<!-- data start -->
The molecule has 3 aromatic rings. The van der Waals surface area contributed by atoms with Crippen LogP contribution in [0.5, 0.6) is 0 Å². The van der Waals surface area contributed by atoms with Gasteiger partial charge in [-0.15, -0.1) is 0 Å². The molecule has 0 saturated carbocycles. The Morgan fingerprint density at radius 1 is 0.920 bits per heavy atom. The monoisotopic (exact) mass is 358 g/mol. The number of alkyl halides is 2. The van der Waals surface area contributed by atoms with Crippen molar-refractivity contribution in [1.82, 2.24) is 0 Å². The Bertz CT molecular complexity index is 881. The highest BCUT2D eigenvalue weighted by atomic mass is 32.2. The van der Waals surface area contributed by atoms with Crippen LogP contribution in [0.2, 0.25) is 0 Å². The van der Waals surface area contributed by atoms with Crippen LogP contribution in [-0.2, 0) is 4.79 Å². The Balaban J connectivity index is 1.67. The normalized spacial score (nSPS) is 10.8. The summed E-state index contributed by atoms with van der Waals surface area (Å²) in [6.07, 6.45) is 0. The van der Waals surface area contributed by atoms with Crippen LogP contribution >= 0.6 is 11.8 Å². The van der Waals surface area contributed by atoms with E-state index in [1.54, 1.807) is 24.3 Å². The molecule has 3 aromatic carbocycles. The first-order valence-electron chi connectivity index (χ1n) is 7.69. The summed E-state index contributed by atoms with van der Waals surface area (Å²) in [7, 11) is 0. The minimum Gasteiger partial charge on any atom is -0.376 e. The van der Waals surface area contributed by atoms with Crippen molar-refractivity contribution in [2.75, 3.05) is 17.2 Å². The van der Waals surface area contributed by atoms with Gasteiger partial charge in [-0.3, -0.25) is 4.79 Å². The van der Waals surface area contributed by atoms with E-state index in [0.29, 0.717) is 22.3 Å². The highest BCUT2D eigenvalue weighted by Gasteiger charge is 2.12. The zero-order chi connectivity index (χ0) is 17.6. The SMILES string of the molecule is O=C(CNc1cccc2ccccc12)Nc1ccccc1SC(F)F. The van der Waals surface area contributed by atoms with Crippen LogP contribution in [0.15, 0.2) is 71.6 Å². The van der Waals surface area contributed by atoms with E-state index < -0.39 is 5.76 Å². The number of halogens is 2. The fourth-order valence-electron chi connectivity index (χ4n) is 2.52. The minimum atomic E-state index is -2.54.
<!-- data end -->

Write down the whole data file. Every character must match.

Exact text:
The molecule has 3 aromatic rings. The van der Waals surface area contributed by atoms with Crippen LogP contribution in [0.5, 0.6) is 0 Å². The van der Waals surface area contributed by atoms with Gasteiger partial charge in [-0.15, -0.1) is 0 Å². The molecule has 0 saturated carbocycles. The Morgan fingerprint density at radius 1 is 0.920 bits per heavy atom. The monoisotopic (exact) mass is 358 g/mol. The number of alkyl halides is 2. The van der Waals surface area contributed by atoms with Crippen molar-refractivity contribution in [1.82, 2.24) is 0 Å². The Bertz CT molecular complexity index is 881. The highest BCUT2D eigenvalue weighted by atomic mass is 32.2. The van der Waals surface area contributed by atoms with Crippen LogP contribution in [0.2, 0.25) is 0 Å². The van der Waals surface area contributed by atoms with Crippen LogP contribution in [-0.2, 0) is 4.79 Å². The Balaban J connectivity index is 1.67. The normalized spacial score (nSPS) is 10.8. The summed E-state index contributed by atoms with van der Waals surface area (Å²) in [6.07, 6.45) is 0. The van der Waals surface area contributed by atoms with Crippen LogP contribution >= 0.6 is 11.8 Å². The van der Waals surface area contributed by atoms with E-state index in [1.54, 1.807) is 24.3 Å². The molecule has 3 aromatic carbocycles. The first-order valence-electron chi connectivity index (χ1n) is 7.69. The summed E-state index contributed by atoms with van der Waals surface area (Å²) in [7, 11) is 0. The minimum Gasteiger partial charge on any atom is -0.376 e. The van der Waals surface area contributed by atoms with Crippen molar-refractivity contribution in [2.75, 3.05) is 17.2 Å². The van der Waals surface area contributed by atoms with Gasteiger partial charge in [-0.3, -0.25) is 4.79 Å². The van der Waals surface area contributed by atoms with E-state index in [0.29, 0.717) is 22.3 Å². The highest BCUT2D eigenvalue weighted by Gasteiger charge is 2.12. The zero-order chi connectivity index (χ0) is 17.6. The SMILES string of the molecule is O=C(CNc1cccc2ccccc12)Nc1ccccc1SC(F)F. The van der Waals surface area contributed by atoms with Crippen LogP contribution in [0.15, 0.2) is 71.6 Å². The van der Waals surface area contributed by atoms with E-state index < -0.39 is 5.76 Å². The number of halogens is 2. The fourth-order valence-electron chi connectivity index (χ4n) is 2.52. The minimum atomic E-state index is -2.54.